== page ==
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St Josephs Primary School, Slate Street, Belfast
Clocks go forward on Mother's Day Sun 31st March | Easter holidays - school closes 12noon Thurs 18th April, reopens Mon 29th | Please ensure children are in school for 8.45am; A 9.15am start is 2.5hrs missed schooling a week. Breakfast club open daily from 8.10am
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Our mission is to transform mathematics education - NOW in P1 & P2, Each year we will roll the programme up into the next year group

12th Mar 2019

What Is Maths Mastery?

Teaching maths for mastery is a transformational approach to maths teaching which stems from high performing Asian nations such as Singapore. When taught to master maths, children develop their mathematical fluency without resorting to rote learning and are able to solve non-routine maths problems without having to memorise procedures.

Success for all

Every child can enjoy and succeed in mathematics as long as they are given the appropriate learning opportunities. A growth mindset enables pupils to develop resilience and confidence.

Deeper understanding

Pupils must be given time and opportunities to fully explore mathematical concepts. The challenge comes from investigating ideas in new and complex ways – rather than accelerating through new topics.


Enabling learners to solve new problems in unfamiliar contexts is the ultimate aim of mathematics education. Identifying, applying and connecting ideas enables pupils to tackle new and more complex problems.

Mathematical thinking

Successful mathematicians are known to develop mathematical ‘habits of mind’. To encourage this, we must support pupils to be systematic, generalise and seek out patterns. Questioning is a key element of this.

Mathematical language

Mathematical language strengthens conceptual understanding by enabling pupils to explain and reason. This must be carefully introduced and reinforced through frequent discussion to ensure it is meaningfully understood.

Multiple representations

Objects, pictures, numbers and symbols enable pupils to represent ideas and make connections in different ways. This develops understanding and problem solving skills – while making lessons engaging and fun.

Increasing enjoyment, resilience, understanding and attainment in maths

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An example of how we teach Number Bonds

Number bonds show how numbers are split or combined. An essential strategy of Singapore maths, number bonds reflect the ‘part-part-whole’ relationship of numbers.

What is a number bond?

Number bonds let students split numbers in useful ways. They show how numbers join together, and how they break down into component parts. When used in Year 1, number bonds forge the number sense needed for early primary students to move to addition and subtraction. As students progress, number bonds become an essential mental problem-solving strategy.

Why are number bonds part of Singapore mathematics?

Number bonds are an essential component when teaching the Singapore method of maths for mastery. They foster number sense in students, and are an important concept within the Singapore primary curriculum. However so-called ‘Singapore Number Bonds’ are not a specifically Singaporean method — the term has been around since the 1920s.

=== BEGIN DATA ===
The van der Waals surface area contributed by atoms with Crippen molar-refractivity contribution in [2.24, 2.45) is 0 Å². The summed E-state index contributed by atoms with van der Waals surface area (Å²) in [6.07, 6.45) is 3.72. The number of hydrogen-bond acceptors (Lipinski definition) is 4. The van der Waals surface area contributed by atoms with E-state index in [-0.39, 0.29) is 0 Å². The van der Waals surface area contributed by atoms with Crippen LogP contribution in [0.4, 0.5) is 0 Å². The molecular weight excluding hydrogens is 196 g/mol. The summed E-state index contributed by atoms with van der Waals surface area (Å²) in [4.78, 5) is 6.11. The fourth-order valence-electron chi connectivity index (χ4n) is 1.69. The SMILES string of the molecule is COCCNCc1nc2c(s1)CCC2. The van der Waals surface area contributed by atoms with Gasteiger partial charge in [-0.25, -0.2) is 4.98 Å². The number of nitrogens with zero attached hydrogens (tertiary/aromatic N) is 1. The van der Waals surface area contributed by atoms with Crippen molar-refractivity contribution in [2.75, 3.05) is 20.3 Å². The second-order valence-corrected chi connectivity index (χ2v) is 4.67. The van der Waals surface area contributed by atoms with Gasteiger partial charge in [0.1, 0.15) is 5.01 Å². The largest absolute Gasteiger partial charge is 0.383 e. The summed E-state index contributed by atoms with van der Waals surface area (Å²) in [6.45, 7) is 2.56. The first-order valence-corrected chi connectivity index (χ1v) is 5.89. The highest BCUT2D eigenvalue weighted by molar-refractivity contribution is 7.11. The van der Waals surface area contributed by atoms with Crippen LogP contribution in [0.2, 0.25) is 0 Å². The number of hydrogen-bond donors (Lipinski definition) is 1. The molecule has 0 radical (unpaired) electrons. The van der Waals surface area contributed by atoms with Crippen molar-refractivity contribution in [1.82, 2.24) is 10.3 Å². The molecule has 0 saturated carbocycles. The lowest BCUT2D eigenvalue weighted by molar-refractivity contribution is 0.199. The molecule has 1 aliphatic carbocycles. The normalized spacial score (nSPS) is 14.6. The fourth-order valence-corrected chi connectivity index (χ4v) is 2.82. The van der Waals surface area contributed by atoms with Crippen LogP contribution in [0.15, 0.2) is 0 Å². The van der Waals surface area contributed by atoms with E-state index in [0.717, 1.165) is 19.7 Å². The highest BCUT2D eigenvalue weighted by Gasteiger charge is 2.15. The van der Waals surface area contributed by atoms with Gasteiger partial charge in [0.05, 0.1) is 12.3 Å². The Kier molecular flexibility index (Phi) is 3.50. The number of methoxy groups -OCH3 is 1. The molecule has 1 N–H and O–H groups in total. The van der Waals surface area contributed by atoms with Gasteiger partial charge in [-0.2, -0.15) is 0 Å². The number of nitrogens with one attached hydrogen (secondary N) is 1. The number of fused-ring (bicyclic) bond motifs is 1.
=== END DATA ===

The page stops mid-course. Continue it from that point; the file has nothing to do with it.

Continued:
How do number bonds work?

Number bonds are represented by circles connected by lines. The ‘whole’ is written in the first circle, while the ‘parts’ are in the adjoining circles.

Examples of number bonds.

How to teach number bonds

Children are usually introduced to number bonds through the Concrete, Pictorial, Abstract (CPA) approach. Here’s just one way to introduce and teach number bonds.

Concrete step

Children start out by counting familiar real-world objects that they can interact with. They then use counters to represent the real-world objects. From here, they progress to grouping counters into two groups.

By putting five counters into two groups, children learn the different ways that five can be made. For example, 3 and 2 as illustrated below. With further exploration, children work out other ways to break numbers into two groups.

Pictorial step

Now that they understand the concept with hands-on objects and experience, children progress to writing number bonds in workbooks or on whiteboards. Early number bond explorations might simply reflect the two groups of counters that they created during the concrete step, along with other combinations.

Abstract step

With the concrete and pictorial steps done and dusted, children progress to representing abstract problems using mathematical notation (for example, 3 + 2 = 5).

How the concrete, pictorial, abstract approach can lead to number bonds.

Taking the concept a step further

Number bonds also develop problem-solving strategies such as ‘making ten’ with ten frames, multilink or unifix cubes.

By mastering number bonds early on, pupils build the foundations needed for subsequent learning and are better equipped to develop mental strategies and mathematical fluency. By building a strong number sense, pupils can decide what action to take when trying to solve problems in their head.

This example shows how a pupil would develop their number sense, or mathematical fluency, by using number bonds to perform a mental calculation.

An example of number bonds being used to perform mental calculations.